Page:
GSA officials have ‘fundamental disagreements’ with OIG in legality of Chinese camera purchases, per House committee

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The agency’s procurement of Owl Labs cameras as part of a pilot program came under scrutiny in January.

Officials at the General Services Administration contested assertions made by the agency’s inspector general that a scrutinized procurement of Chinese-made cameras at the contracting services agency had violated federal trade laws, a House Oversight Committee spokesperson told Nextgov/FCW.

GSA used Chinese-manufactured conferencing cameras in a procurement order that came under OIG scrutiny in January for a potential violation of the 1979 Trade Agreements Act. The cameras are from video conferencing hardware provider Owl Labs, according to prepared testimony from agency CIO David Shive, who is expected to speak before the House committee on Thursday.

Rep. Nancy Mace, R-S.C., who chairs the panel’s information technology subcommittee, has also probed into the purchase, her office announced earlier this month.

“While GSA admitted that it made errors in the procurement process, and generally agreed with the IG report’s recommendations, agency management disagreed that the camera purchases violated federal law,” the spokesperson said, adding that the responses to Mace’s inquiry “revealed fundamental disagreements with the OIG” that will be examined in the planned hearing.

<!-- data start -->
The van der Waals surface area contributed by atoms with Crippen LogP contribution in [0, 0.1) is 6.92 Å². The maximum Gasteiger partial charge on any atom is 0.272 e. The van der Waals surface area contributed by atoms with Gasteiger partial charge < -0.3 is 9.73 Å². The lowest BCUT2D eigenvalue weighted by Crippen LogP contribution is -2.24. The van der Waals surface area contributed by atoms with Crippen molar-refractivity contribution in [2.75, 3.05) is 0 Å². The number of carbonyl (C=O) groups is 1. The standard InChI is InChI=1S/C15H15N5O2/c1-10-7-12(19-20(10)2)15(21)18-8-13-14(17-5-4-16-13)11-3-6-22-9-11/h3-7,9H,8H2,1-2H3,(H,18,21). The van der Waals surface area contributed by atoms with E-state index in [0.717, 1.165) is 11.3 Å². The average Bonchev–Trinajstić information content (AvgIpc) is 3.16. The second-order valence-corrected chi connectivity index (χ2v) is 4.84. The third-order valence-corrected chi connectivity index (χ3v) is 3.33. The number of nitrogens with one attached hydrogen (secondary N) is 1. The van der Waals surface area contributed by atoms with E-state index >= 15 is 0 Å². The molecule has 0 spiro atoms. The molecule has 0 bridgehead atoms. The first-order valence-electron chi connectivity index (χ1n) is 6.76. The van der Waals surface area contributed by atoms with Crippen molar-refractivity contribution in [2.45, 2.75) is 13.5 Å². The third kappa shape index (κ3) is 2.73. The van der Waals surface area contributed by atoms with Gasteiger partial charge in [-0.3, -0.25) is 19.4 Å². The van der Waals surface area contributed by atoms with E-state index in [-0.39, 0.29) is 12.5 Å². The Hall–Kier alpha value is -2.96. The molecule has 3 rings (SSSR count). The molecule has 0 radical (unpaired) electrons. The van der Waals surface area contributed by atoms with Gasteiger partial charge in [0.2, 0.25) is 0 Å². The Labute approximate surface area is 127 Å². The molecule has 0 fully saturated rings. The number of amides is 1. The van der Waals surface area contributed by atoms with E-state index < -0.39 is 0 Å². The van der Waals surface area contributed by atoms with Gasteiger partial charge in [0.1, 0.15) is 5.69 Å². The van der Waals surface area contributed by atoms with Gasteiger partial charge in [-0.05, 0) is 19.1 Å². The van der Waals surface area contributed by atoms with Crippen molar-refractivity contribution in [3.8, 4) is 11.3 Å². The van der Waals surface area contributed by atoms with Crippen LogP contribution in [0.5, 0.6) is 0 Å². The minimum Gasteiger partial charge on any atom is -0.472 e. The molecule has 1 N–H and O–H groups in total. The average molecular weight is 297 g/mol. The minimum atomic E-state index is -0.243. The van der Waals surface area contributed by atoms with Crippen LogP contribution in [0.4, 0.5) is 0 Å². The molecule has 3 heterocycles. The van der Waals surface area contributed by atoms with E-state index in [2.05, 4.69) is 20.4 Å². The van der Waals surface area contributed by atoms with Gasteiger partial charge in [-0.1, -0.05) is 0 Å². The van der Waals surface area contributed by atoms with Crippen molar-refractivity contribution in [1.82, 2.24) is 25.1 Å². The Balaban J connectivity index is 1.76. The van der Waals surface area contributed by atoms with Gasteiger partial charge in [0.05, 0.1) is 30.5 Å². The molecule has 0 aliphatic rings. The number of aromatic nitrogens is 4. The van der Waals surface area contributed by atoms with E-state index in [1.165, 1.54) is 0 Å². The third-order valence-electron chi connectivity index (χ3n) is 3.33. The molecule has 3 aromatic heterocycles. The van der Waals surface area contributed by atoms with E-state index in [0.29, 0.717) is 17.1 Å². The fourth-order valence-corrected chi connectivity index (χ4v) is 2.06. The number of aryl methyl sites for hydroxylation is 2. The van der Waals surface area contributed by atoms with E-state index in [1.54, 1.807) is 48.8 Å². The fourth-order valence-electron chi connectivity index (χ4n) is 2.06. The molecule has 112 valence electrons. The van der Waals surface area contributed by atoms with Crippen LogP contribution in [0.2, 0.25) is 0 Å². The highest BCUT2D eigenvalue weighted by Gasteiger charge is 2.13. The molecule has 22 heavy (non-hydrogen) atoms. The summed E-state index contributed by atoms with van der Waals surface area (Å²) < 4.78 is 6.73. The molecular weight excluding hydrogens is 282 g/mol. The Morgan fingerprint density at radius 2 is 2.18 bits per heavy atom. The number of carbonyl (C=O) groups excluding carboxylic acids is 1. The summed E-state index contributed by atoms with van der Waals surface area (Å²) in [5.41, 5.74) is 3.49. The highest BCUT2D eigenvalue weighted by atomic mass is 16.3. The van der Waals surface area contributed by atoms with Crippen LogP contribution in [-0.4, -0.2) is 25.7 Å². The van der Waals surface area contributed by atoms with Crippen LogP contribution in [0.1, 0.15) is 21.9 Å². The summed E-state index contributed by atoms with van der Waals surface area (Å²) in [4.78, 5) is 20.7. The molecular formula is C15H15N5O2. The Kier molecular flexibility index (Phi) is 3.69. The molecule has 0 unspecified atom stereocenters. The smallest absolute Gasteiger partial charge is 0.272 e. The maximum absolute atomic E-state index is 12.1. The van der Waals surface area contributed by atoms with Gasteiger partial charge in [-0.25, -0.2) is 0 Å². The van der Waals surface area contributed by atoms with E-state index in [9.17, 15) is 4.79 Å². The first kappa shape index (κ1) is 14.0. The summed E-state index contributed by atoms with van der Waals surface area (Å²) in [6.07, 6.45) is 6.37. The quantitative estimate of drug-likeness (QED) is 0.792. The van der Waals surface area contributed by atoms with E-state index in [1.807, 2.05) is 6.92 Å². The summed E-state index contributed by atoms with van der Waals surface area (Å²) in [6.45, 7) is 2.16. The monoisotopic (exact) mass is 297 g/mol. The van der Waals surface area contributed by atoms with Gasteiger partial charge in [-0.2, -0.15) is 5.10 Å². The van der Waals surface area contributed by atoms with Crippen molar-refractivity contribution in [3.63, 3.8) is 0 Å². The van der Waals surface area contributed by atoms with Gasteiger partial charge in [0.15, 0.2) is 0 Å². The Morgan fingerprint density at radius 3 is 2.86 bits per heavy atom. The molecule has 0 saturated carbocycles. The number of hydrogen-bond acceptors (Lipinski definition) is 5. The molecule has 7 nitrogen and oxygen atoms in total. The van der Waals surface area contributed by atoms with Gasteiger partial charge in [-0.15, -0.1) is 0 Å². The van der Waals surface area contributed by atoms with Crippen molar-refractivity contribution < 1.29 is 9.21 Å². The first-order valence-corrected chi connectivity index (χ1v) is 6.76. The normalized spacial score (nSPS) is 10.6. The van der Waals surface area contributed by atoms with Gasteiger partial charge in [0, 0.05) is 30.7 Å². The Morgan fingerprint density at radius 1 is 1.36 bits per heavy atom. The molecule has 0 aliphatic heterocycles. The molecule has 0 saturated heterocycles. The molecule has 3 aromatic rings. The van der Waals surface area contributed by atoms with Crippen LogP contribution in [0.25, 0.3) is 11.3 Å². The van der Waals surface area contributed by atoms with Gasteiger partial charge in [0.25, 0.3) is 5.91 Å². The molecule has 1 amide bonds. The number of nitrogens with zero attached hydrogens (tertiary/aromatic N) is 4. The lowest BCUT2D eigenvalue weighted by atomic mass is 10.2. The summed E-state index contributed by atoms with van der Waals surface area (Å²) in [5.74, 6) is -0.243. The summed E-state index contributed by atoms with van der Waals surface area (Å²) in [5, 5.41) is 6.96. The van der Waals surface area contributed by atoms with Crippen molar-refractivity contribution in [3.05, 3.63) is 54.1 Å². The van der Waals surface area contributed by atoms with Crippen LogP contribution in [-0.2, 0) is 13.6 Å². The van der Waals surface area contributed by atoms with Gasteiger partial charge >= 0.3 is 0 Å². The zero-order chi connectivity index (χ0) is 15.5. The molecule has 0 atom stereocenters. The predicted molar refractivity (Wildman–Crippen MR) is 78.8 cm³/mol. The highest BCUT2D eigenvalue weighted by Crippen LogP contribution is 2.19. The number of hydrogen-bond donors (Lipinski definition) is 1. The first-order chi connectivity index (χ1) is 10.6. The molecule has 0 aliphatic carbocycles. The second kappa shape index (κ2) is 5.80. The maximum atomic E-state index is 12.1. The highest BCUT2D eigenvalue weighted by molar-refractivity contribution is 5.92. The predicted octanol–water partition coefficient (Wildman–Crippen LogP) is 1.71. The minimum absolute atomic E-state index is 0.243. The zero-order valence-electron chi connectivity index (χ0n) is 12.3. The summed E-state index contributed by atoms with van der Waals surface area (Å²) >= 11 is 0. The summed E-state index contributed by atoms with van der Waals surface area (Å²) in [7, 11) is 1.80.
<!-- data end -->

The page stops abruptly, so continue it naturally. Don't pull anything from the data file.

GSA did not immediately respond to a request for comment. In his prepared testimony, Shive says that the Owl Labs cameras were attractive due to their portability and capabilities, and acknowledged gaps in documenting procurement requirements.

Per his prepared testimony, Shive also said that GSA put new procedures in place and noted he was “unaware of any evidence suggesting that GSA IT personnel sought to intentionally mislead acquisition officials.”

As of mid-September of last year, there were 210 active non-compliant cameras registered to GSA email addresses, the agency’s OIG found, noting that 29 of them had not been updated to address known security vulnerabilities. Owl Labs did not respond to a request for comment.

The agency’s OIG was contacted in 2022 by an unnamed employee concerned about the purchase and use of the equipment. But the procurement was still greenlit by Shive, and made through GSA’s Federal Acquisition Service’s Federal Systems Integration and Management Center — or FEDSIM — in two separate orders. The camera manufacturing data listed on the GSA Multiple Award Schedule incorrectly marked its country of origin as Taiwan, which is compliant with the 1979 Trade Agreements Act.